This post originally ran on Juan Cole’s website.

Bernie Sanders spoke from a house party in Washington, D.C., to supporters gathering in 3500 homes and other locations around the country in groups ranging from 7-8 to 80 or 90. He said it was a “historical night” and unprecedented to have these coordinated gatherings with an on-line streamed address so early in a campaign (in fact, it seems to me a little science-fictional—has this ever been done before?).

Sanders blasted the rich for getting richer while the US has more children living in poverty than any other OECD country, blasted corporations for evading taxes, insisted that it is “wrong that people are working 40 and 50 hours a week and still living in poverty.” He slammed 35% unemployment and underemployment rates among workers with a high school education or less. He criticized unaffordable tuition and unbearable student debt.

He blasted the treatment of African-Americans and “institutional racism,” instancing the Sandra Bland case.

He argued for a new campaign finance system and pledged to overturn Citizens United.

Having been inclusive of African-Americans, he reached out to Latinos by promising to fight for a path to citizenship for undocumented immigrants.

He argued for an expansion of medicaid to everyone on a single payer basis.

He said that the only way to combat the dominance of American politics by a handful of billionaires was with a grassroots campaign of millions and millions of people, which he calls a “political revolution.”

Now for media: tweets (first) and then videos, below:

A Latino diarist at Daily Kos wrote:

Due to recent tone deaf statements that marginalize Sanders’ existing minority support, I felt compelled to post this article and say a few words about my support as a Latino for Bernie Sanders and why I do not support Hillary Clinton.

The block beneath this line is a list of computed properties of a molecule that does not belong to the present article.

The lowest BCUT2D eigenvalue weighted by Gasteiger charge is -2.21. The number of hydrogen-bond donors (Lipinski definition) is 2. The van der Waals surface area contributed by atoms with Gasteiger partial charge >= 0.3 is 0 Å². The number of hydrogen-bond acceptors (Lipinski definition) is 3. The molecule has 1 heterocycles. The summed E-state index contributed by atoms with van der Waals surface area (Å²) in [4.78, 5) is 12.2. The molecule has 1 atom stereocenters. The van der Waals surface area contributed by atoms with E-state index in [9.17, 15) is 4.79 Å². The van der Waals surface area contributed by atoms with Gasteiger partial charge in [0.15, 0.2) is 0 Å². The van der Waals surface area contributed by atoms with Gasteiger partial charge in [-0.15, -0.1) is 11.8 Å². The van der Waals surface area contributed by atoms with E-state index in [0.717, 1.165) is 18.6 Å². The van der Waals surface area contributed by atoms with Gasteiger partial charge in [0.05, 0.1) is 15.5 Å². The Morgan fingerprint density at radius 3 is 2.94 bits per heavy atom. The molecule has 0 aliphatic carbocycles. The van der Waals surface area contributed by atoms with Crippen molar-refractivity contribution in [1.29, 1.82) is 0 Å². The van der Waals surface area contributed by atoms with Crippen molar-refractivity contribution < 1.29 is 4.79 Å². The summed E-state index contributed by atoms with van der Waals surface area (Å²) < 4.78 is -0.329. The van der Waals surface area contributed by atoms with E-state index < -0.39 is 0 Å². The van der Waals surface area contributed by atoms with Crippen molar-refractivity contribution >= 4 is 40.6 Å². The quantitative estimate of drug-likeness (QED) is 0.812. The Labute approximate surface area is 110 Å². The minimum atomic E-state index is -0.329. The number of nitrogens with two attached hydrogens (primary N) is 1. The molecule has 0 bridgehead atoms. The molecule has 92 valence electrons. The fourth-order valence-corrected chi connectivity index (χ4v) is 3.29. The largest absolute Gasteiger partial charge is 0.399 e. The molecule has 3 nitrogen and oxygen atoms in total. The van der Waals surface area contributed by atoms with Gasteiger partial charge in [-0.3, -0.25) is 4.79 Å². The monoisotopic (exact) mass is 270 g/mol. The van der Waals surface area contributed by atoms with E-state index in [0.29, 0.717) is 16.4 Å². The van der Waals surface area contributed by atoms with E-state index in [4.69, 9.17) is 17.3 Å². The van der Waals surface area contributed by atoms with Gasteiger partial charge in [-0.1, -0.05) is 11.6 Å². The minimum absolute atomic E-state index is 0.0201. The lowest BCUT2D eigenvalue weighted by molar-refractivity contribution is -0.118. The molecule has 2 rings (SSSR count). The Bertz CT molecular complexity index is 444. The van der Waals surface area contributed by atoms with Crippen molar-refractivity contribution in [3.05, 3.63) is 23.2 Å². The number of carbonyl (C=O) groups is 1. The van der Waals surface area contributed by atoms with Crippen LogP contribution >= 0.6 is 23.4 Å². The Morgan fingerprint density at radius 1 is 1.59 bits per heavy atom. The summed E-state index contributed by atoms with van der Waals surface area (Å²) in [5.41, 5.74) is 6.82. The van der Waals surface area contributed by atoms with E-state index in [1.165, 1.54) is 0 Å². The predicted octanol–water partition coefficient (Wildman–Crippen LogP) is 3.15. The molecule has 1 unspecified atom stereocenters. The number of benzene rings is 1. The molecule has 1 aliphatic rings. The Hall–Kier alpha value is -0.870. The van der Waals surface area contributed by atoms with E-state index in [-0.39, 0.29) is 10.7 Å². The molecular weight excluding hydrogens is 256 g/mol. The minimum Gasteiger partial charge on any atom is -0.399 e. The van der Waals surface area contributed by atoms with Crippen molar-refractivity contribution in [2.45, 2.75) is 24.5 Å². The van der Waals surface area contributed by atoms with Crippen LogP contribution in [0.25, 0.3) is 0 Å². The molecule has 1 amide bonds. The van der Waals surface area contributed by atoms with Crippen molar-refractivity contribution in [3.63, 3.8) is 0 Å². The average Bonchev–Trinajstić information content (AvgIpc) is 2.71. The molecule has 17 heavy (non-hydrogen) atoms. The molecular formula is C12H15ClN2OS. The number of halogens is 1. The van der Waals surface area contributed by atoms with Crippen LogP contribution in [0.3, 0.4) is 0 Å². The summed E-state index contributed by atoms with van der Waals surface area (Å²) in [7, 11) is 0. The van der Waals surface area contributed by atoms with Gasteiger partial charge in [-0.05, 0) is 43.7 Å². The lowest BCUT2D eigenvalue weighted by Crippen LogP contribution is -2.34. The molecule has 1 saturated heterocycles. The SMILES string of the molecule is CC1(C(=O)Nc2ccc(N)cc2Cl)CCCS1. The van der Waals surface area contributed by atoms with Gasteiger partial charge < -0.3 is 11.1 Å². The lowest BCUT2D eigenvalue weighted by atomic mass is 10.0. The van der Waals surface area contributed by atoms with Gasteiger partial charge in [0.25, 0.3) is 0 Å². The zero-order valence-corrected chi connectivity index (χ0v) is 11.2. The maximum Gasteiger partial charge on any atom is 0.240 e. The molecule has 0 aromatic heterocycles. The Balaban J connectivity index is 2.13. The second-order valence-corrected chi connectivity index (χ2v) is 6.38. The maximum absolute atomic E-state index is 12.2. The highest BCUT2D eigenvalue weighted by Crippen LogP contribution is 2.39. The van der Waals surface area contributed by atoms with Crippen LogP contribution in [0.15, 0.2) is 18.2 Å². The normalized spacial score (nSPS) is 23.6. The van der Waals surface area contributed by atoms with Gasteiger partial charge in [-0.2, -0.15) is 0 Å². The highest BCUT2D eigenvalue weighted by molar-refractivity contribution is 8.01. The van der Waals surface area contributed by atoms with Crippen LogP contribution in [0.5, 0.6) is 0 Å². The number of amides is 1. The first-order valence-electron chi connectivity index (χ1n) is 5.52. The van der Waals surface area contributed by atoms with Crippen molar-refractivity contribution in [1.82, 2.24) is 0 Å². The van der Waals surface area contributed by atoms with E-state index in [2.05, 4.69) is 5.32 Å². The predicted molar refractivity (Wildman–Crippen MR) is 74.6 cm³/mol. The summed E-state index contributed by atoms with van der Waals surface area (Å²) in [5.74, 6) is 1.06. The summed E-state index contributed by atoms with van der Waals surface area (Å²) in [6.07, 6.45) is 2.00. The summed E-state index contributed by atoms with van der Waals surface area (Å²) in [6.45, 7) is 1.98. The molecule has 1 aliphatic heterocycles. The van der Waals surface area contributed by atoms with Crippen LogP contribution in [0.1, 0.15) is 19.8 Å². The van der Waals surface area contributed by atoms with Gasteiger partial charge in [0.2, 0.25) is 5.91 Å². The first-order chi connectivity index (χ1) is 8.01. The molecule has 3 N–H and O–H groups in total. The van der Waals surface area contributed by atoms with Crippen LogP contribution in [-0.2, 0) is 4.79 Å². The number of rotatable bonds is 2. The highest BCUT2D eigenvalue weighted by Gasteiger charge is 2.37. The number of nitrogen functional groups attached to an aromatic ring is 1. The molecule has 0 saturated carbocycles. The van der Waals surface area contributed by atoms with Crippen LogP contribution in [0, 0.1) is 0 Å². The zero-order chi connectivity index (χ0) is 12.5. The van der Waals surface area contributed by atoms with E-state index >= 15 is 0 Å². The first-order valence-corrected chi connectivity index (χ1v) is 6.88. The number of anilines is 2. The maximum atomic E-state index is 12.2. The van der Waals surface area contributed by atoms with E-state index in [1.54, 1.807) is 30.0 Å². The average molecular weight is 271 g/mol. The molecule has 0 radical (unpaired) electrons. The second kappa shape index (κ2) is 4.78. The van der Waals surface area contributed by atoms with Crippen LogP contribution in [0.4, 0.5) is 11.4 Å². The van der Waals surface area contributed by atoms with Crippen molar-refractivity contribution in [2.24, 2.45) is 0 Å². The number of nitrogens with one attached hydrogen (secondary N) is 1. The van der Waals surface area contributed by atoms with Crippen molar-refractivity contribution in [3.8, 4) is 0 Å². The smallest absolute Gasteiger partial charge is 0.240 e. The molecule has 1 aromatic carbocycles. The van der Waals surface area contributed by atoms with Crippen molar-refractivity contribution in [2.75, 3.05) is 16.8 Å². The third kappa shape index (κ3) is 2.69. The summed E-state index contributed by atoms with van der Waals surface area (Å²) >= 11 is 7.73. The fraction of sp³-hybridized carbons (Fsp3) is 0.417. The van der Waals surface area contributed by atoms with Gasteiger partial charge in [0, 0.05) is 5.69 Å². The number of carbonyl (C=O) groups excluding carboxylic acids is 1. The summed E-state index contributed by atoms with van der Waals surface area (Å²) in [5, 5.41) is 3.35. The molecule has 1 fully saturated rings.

I am proud to support a candidate who actually took the time to visit the fields and see first hand how migrant workers were being horribly mistreated and then spoke up for them. I am proud to support a candidate who traveled to Nicaragua to take a stand against U.S. imperialism under Reagan. Actions speak louder than words. I am proud to support a candidate who rightfully says the war on drugs has been a failure. I am proud to support a candidate who believes healthcare is a right, especially since this issue affects minorities in such a disproportionate way.

 I am proud to support a candidate who doesn’t need to be dishonest about their immigrant heritage to pander or flip flop and refuse to take a stand until it’s politically expedient. . .

 I stand with Bernie Sanders because he stands with us.

Video of Sen. Sanders speaking via live streaming to 100,000: (Note, video starts 2 minutes in.):

Bernie2016 “Bernie 2016 Organizing Kickoff ”

USA Today report on sights and sounds of the 100,000 strong house party:

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